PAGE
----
The Moral of the Story
Recently, I got into a fairly substantial argument with a friend of mine about writing a story with an important life lesson in the end. He believed that it wasn’t necessary at all, and that writers are stupid for “preaching to their audiences with their biased point of view.” Although I can understand his viewpoint, some of the best stories are told when the writer is presenting a moral lesson to be learned.
It is my belief as writers, we are obligated to give our audiences something to think about.
Effective stories are ones that give the audience feeling. We all can relate to Alan Parrish in the 1995 film Jumanji.
This is a morality tale about facing your biggest fears in life. A true coming of age story, Alan must learn what it takes to be a man, and stand up for what is right. Despite how it fills him with fear, he knows he has to face this challenge head on. Who can’t relate to that?
This entire movie is one driven by characters who are afraid to face their greatest fears. There is a lesson to be learned in that, we must do what is asked of us. It may cost us our lives. It may mean finishing a task we never accomplished. Whatever the case may be, we as writers can educate the audience on how to be better people.
There are reasons why parables like The Boy Who Cried Wolf stick around in everyone’s minds. We strive to be better than characters we see. Reading books, seeing plays, or watching movies is therapeutic. We are reminded of our follies, and are given the remedies we seek.
We shouldn’t be afraid to give our audiences advice on how to live. Take another film and musical classic, The Sound of Music. Fräulein Maria is set out to do a task she doesn’t feel is right for her. After watching over the Von Trapp family, she falls in love with Captain Von Trapp. This fills her with fear, and she runs away, back to the abbey.
This film classic burns itself into the hearts of everyone, and has withstood the test of time through it’s important moral lesson. We must have confidence. When we are frightened, we need to think of brown paper packages tied up with strings. Above all, we must “climb every mountain. Ford every stream. Follow every rainbow, ’till we find our dream.”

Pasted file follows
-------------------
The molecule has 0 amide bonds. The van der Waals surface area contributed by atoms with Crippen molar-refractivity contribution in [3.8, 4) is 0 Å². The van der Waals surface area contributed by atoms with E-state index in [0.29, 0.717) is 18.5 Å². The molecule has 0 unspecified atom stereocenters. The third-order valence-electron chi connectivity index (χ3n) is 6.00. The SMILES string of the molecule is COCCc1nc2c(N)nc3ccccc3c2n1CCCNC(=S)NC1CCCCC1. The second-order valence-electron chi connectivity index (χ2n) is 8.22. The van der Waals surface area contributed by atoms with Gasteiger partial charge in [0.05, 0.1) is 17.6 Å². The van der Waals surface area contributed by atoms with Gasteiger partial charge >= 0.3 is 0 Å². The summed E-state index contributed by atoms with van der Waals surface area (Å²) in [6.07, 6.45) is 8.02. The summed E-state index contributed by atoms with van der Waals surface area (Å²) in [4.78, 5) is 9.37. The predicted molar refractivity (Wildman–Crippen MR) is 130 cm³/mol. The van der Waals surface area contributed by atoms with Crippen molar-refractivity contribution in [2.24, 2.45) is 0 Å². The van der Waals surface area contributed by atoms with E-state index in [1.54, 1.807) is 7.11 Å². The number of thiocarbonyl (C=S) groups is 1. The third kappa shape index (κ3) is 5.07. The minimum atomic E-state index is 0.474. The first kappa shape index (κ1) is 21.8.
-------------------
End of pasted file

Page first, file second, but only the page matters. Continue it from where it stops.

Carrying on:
Self help books are best sellers, for people long for direction. My friend may think that writing morality tales isn’t necessary, and maybe so. I however, believe it’s an integral, almost primal force in our culture. Fairy tales have withstood the test of time, as they are deep rooted in important life lessons. Despite your beliefs, the parables in the bible reflect important moral lessons we all must strive for. Jesus told these stories to people who flocked to him in the thousands, just to hear a tale of morality.
A moral lesson can be the focal point that ties your entire story together. It helps eliminate everything that isn’t necessary. If your scene, character, or plot point doesn’t do anything to string together your premise, then eliminate it from your story.
All in all, give people a reason to pick up your book. Give your audiences a reason to see your movie. Writers can help make the world a better place through the art of story. The moral of my story, is that writing for social change has always been a focal point in my life. What’s the moral of your story?
What are you writing for?
This entry was posted on June 29, 2012 by stigmatascript. It was filed under Books, Plays and Theatre, Screenwriting, Writing and was tagged with Alan Parrish, Jesus on the mountain, Jumanji, moral writing, Parables, the moral of the story, the Sound of Music, writing for social change, Writing Tips and Tricks.